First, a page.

4. 5 out of 5

    BreeAnn (She Just Loves Books)

    My Synopsis: I’m So Glad You’re Here is a memoir written by Pamela Gay. She shares her very traumatic early life experiences and how those shaped her life. Pamela witnessed her father’s forced removal from their family home at a young age. He was restrained and wheeled out right in front of her, leaving a terrible mental imprint on her. Pamela’s family later moved to Florida leaving her behind, which further impacts her mental health. Pamela shares with the reader that she was later diagnosed with My Synopsis: I’m So Glad You’re Here is a memoir written by Pamela Gay. She shares her very traumatic early life experiences and how those shaped her life. Pamela witnessed her father’s forced removal from their family home at a young age. He was restrained and wheeled out right in front of her, leaving a terrible mental imprint on her. Pamela’s family later moved to Florida leaving her behind, which further impacts her mental health. Pamela shares with the reader that she was later diagnosed with Post-traumatic Stress Disorder. She tries a multitude of methods to help her, but finally finds eye movement desensitization and reprocessing (EMDR) as a therapy method and finds that it helps her. This leads her to the beginning of her healing process. How I Felt: Pamela Gay’s story was written with such an honest, emotional voice. I thought that she was very open about her experiences and her recovery process, and I appreciated that. She talks a lot about her family’s dynamic, how they interacted with one another, and also about their mental health history. I like how this information helped to shape her story, and I found it very interesting. I’m So Glad You’re Here is a fairly short memoir, at 168 pages, and while I did get a good sense for her overall story, I would have enjoyed more information. Her first experience is at 5 or six years old and she discusses events all the way into her 50s. It’s a lot of time to put into a 150+ page book, so there are definitely portions of her story I would have liked to delve deeper into. What she was willing to share though, was very interesting. Pamela includes a variety of information in the story, which reduced the overall length of the narrative, but provided such an interesting addition to her story. She includes quotes, entries from journals, and poems. There were even recipes added throughout the book, which I really enjoyed. Overall, I thought this was an emotional memoir that had a good story with shines a light on the importance of mental health and wellness. Content Warnings: Mental health, Post-traumatic Stress Disorder (PTSD), eye movement desensitization and reprocessing (EMDR), abandonment. To Read or Not To Read: I would recommend I’m So Glad You’re Here for readers that enjoy an emotional memoir that focuses on the journey to recovery. I was provided an advanced reader's copy of this book for free. I am leaving my review voluntarily.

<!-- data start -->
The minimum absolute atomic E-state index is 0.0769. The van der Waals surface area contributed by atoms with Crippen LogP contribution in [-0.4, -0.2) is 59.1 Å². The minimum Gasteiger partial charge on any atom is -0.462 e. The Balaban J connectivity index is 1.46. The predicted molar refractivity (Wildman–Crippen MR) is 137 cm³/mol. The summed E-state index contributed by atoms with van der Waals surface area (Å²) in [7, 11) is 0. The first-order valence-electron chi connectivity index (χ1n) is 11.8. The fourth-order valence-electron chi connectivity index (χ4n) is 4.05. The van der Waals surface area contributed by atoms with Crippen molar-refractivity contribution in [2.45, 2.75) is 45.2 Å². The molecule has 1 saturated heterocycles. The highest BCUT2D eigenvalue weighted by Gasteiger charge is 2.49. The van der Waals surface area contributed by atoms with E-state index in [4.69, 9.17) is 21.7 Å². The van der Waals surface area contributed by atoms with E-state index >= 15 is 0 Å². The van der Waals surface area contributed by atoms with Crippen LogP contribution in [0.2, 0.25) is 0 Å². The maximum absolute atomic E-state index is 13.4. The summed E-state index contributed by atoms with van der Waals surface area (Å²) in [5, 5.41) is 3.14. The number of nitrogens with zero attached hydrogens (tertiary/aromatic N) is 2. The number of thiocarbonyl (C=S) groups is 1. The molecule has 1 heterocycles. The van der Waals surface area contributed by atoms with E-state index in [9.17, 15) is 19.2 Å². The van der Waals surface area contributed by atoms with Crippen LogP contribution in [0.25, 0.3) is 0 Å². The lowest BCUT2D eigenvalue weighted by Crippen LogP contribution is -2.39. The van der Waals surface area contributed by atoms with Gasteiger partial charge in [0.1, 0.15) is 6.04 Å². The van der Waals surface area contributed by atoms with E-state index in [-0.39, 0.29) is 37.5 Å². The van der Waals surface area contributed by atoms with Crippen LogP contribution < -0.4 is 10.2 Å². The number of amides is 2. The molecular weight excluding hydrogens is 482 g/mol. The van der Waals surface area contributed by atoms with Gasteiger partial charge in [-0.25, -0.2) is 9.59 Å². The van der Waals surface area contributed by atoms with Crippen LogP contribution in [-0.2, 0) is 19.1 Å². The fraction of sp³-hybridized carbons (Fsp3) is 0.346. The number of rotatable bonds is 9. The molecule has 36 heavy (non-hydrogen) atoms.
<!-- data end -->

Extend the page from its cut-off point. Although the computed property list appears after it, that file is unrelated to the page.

5. 4 out of 5

    Holly

    In this memoir, Pamela Gay reflects on the trauma she experienced after witnessing her father physically restrained to a stretcher and transported away to a psychiatric hospital only to later be treated with electroshock therapy treatments. She recalls fragments of memories and delves into how each experience played a role in shaping her life. Gay is only diagnosed with post traumatic stress disorder (PTSD) later in life and after seeking various therapeutic interventions ranging from medication In this memoir, Pamela Gay reflects on the trauma she experienced after witnessing her father physically restrained to a stretcher and transported away to a psychiatric hospital only to later be treated with electroshock therapy treatments. She recalls fragments of memories and delves into how each experience played a role in shaping her life. Gay is only diagnosed with post traumatic stress disorder (PTSD) later in life and after seeking various therapeutic interventions ranging from medications to talk therapy, does she discover eye movement desensitization and reprocessing (EMDR) therapy and start on a path of healing. . It’s hard to put a rating on someone’s personal experience and life story but Gay has a unique way of being open with her lived experience. The fractured family dynamic, familial psychiatric history, and significant life events all contributed to putting a stamp on her life. I was genuinely moved by her honest narrative though I would have welcomed an additional 100-pages if it meant more background information or details. I found that while she highlighted the memories that stood out to her and had meaning in her life, a lot of it was broken up, jumping back and forth in time periods. This left me wanting more however I am sensitive to the fact that if Gay wanted to share more, she would have. I am a strong advocate for mental health having worked in the field for the past 12-years. This memoir is crafted from the heart and delivers a personal experience unique to her. While brief in comparison to other memoirs, I do thank the author for inviting us to read her story and applaud her for being brave enough to share it with the world. . Thanks to @BookSparks and @SheWritesPress {#partner} for gifting me with this copy in exchange for an independent and honest review.